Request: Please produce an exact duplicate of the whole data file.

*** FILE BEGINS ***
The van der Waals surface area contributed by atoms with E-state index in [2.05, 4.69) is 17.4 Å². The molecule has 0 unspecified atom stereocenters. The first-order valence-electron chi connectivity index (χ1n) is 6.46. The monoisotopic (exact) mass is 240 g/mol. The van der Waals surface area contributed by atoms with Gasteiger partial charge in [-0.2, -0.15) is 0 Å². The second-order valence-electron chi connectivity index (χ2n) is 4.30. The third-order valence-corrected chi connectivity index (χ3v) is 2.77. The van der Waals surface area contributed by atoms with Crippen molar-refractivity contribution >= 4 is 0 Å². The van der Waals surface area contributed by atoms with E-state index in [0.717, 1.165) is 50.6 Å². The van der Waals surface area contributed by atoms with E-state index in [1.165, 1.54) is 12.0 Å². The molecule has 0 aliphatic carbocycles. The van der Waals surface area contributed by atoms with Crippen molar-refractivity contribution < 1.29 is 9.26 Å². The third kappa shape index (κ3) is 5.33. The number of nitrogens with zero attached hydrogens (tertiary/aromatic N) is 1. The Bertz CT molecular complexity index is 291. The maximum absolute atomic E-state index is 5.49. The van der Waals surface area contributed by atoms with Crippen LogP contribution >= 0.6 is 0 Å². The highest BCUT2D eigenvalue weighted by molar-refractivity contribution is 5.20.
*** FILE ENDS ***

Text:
The van der Waals surface area contributed by atoms with E-state index in [2.05, 4.69) is 17.4 Å². The molecule has 0 unspecified atom stereocenters. The first-order valence-electron chi connectivity index (χ1n) is 6.46. The monoisotopic (exact) mass is 240 g/mol. The van der Waals surface area contributed by atoms with Gasteiger partial charge in [-0.2, -0.15) is 0 Å². The second-order valence-electron chi connectivity index (χ2n) is 4.30. The third-order valence-corrected chi connectivity index (χ3v) is 2.77. The van der Waals surface area contributed by atoms with Crippen molar-refractivity contribution >= 4 is 0 Å². The van der Waals surface area contributed by atoms with E-state index in [0.717, 1.165) is 50.6 Å². The van der Waals surface area contributed by atoms with E-state index in [1.165, 1.54) is 12.0 Å². The molecule has 0 aliphatic carbocycles. The van der Waals surface area contributed by atoms with Crippen molar-refractivity contribution < 1.29 is 9.26 Å². The third kappa shape index (κ3) is 5.33. The number of nitrogens with zero attached hydrogens (tertiary/aromatic N) is 1. The Bertz CT molecular complexity index is 291. The maximum absolute atomic E-state index is 5.49. The van der Waals surface area contributed by atoms with Crippen LogP contribution >= 0.6 is 0 Å². The highest BCUT2D eigenvalue weighted by molar-refractivity contribution is 5.20.